Non-profit Communications: Which Media to Use?

Lori Halley 24 September 2009 0 comments

Earlier this week, Beth Kanter wrote about how to translate social listening into good twitter conversation that supports your objectives, riffing on David Lipscomb’s Social Messenger Framework — one of the communications planning tools that he’s made available at RedPen21.com.

media selection mapOne document that caught my eye in particular was Lipscomb’s Media Selection Map, designed to help you figure out which communications channels — offline and online — to choose for a particular purpose.

It all starts with your target audience, defining the “current awareness, understanding, attitude, or behavior that you must change” and, of course, the mindset you’d like them to have. 

David Lipscomb suggests writing down the existing mindset “in the voice of an audience member”  — which I think can be a powerful way to move out of the usual mindset that we can get trapped into, simply because we’re so familiar with our organizations’ missions and messages.

But how can you capture that audience voice? See what Beth has to say about listening on social media — it really is the critical first step in any communications plan. 

Record what you’re “hearing” about your cause or organization, so you’ve got concrete information to work with in planning. In fact, you might even go so far as to copy-and-paste the actual words that people are using into a simple spreadsheet, noting the dates and sources, and keep adding to it as you go along. Read through your collection of quotations every once in a while, from top to bottom, to firm up your grasp of the awareness levels and prevailing attitudes, and to track any changes over time.

With the information you've collected by listening, you'll be ready to fill in the remainder of the Media Selection Map:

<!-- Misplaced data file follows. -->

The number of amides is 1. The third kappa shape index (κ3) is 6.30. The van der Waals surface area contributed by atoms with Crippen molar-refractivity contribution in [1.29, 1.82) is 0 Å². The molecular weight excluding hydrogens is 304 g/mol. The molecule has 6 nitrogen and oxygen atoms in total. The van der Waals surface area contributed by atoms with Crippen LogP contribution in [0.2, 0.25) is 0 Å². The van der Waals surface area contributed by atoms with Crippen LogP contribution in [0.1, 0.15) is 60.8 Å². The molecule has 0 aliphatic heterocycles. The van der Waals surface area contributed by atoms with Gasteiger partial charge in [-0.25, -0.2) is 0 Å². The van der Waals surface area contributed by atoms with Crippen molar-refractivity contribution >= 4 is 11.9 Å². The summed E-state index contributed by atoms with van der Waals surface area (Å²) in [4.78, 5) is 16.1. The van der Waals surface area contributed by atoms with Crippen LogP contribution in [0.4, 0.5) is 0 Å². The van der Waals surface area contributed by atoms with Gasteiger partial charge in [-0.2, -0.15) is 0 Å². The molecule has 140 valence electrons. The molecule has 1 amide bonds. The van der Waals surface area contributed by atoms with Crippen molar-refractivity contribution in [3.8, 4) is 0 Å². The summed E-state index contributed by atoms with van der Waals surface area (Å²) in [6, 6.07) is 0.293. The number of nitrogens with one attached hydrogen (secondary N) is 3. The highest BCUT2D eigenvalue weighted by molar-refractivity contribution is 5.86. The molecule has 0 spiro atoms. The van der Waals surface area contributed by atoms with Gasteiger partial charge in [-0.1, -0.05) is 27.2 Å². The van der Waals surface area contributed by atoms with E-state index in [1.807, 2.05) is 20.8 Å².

• Reach — which media will best reach the largest number of people in your target audience?
  • Influence — which will have the most credibility or influence with your audience?
  • Best for mindset gap — which will be most effective in closing the mindset gap or changing the behavior you want to affect?
  • Feasibility — which will be feasible and realistic, given the timing and your budget or other resources?

The planning tool lists a variety of media types — Traditional Media, Web 1.0, and Social Media — under each of those four headings. In each column, you’re asked to rank the top five choices. When the exercise is completed, look across the page and see where your ranking points or checkmarks are clustered — that’s the logical place to begin!

Check out the Resources page at RedPen21.com, and see which of the other communications planning tools there might be useful for your organization.

Are there any planning tools and resources you’ve found that you can recommend, especially those that would be suitable for smaller non-profits who are tackling a new communications plan with a limited budget? Please share your links in the comments!

 

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Lori Halley [Engaging Apricot] Lori Halley [Engaging Apricot]

Posted by Lori Halley [Engaging Apricot]

Published Thursday, 24 September 2009 at 4:26 PM

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